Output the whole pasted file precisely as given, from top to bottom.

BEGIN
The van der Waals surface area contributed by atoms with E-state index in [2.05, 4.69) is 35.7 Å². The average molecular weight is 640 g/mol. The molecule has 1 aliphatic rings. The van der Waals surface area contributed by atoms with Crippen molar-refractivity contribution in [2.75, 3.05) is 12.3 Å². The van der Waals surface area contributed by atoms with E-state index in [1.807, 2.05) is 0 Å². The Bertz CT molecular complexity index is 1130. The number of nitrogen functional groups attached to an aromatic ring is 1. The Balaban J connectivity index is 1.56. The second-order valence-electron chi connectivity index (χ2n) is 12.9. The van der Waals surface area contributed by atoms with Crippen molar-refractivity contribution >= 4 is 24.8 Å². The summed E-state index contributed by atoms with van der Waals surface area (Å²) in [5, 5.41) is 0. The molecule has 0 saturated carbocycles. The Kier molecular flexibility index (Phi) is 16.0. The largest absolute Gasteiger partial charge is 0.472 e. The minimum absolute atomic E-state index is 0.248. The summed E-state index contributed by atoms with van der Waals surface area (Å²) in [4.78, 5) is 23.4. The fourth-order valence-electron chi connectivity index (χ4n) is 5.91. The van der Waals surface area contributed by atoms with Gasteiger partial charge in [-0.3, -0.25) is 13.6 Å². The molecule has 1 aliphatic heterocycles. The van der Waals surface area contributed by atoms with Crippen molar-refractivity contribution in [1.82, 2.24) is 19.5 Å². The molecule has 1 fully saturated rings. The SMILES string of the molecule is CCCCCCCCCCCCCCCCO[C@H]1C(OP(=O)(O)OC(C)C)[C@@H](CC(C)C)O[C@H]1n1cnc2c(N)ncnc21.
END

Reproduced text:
The van der Waals surface area contributed by atoms with E-state index in [2.05, 4.69) is 35.7 Å². The average molecular weight is 640 g/mol. The molecule has 1 aliphatic rings. The van der Waals surface area contributed by atoms with Crippen molar-refractivity contribution in [2.75, 3.05) is 12.3 Å². The van der Waals surface area contributed by atoms with E-state index in [1.807, 2.05) is 0 Å². The Bertz CT molecular complexity index is 1130. The number of nitrogen functional groups attached to an aromatic ring is 1. The Balaban J connectivity index is 1.56. The second-order valence-electron chi connectivity index (χ2n) is 12.9. The van der Waals surface area contributed by atoms with Crippen molar-refractivity contribution >= 4 is 24.8 Å². The summed E-state index contributed by atoms with van der Waals surface area (Å²) in [5, 5.41) is 0. The molecule has 0 saturated carbocycles. The Kier molecular flexibility index (Phi) is 16.0. The largest absolute Gasteiger partial charge is 0.472 e. The minimum absolute atomic E-state index is 0.248. The summed E-state index contributed by atoms with van der Waals surface area (Å²) in [4.78, 5) is 23.4. The fourth-order valence-electron chi connectivity index (χ4n) is 5.91. The van der Waals surface area contributed by atoms with Gasteiger partial charge in [-0.3, -0.25) is 13.6 Å². The molecule has 1 aliphatic heterocycles. The van der Waals surface area contributed by atoms with Crippen molar-refractivity contribution in [1.82, 2.24) is 19.5 Å². The molecule has 1 fully saturated rings. The SMILES string of the molecule is CCCCCCCCCCCCCCCCO[C@H]1C(OP(=O)(O)OC(C)C)[C@@H](CC(C)C)O[C@H]1n1cnc2c(N)ncnc21.